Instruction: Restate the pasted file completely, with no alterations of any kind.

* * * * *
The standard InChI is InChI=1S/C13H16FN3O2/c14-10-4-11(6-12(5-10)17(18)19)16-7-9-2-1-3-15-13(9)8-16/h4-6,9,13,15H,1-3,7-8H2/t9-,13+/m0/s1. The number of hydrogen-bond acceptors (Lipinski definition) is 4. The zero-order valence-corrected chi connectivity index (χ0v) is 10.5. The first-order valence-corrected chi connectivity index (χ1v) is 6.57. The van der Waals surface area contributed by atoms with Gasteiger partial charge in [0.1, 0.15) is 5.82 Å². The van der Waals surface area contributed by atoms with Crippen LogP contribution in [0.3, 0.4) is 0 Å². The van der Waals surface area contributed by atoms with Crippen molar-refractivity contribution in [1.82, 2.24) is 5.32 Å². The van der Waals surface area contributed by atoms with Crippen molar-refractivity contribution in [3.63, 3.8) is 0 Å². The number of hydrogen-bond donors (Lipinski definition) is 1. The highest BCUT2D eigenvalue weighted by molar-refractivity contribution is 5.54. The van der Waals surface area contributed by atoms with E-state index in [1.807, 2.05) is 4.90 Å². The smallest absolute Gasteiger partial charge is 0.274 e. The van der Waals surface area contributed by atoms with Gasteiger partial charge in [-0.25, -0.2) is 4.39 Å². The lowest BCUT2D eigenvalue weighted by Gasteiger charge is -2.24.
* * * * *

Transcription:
The standard InChI is InChI=1S/C13H16FN3O2/c14-10-4-11(6-12(5-10)17(18)19)16-7-9-2-1-3-15-13(9)8-16/h4-6,9,13,15H,1-3,7-8H2/t9-,13+/m0/s1. The number of hydrogen-bond acceptors (Lipinski definition) is 4. The zero-order valence-corrected chi connectivity index (χ0v) is 10.5. The first-order valence-corrected chi connectivity index (χ1v) is 6.57. The van der Waals surface area contributed by atoms with Gasteiger partial charge in [0.1, 0.15) is 5.82 Å². The van der Waals surface area contributed by atoms with Crippen LogP contribution in [0.3, 0.4) is 0 Å². The van der Waals surface area contributed by atoms with Crippen molar-refractivity contribution in [1.82, 2.24) is 5.32 Å². The van der Waals surface area contributed by atoms with Crippen molar-refractivity contribution in [3.63, 3.8) is 0 Å². The number of hydrogen-bond donors (Lipinski definition) is 1. The highest BCUT2D eigenvalue weighted by molar-refractivity contribution is 5.54. The van der Waals surface area contributed by atoms with E-state index in [1.807, 2.05) is 4.90 Å². The smallest absolute Gasteiger partial charge is 0.274 e. The van der Waals surface area contributed by atoms with Gasteiger partial charge in [-0.25, -0.2) is 4.39 Å². The lowest BCUT2D eigenvalue weighted by Gasteiger charge is -2.24.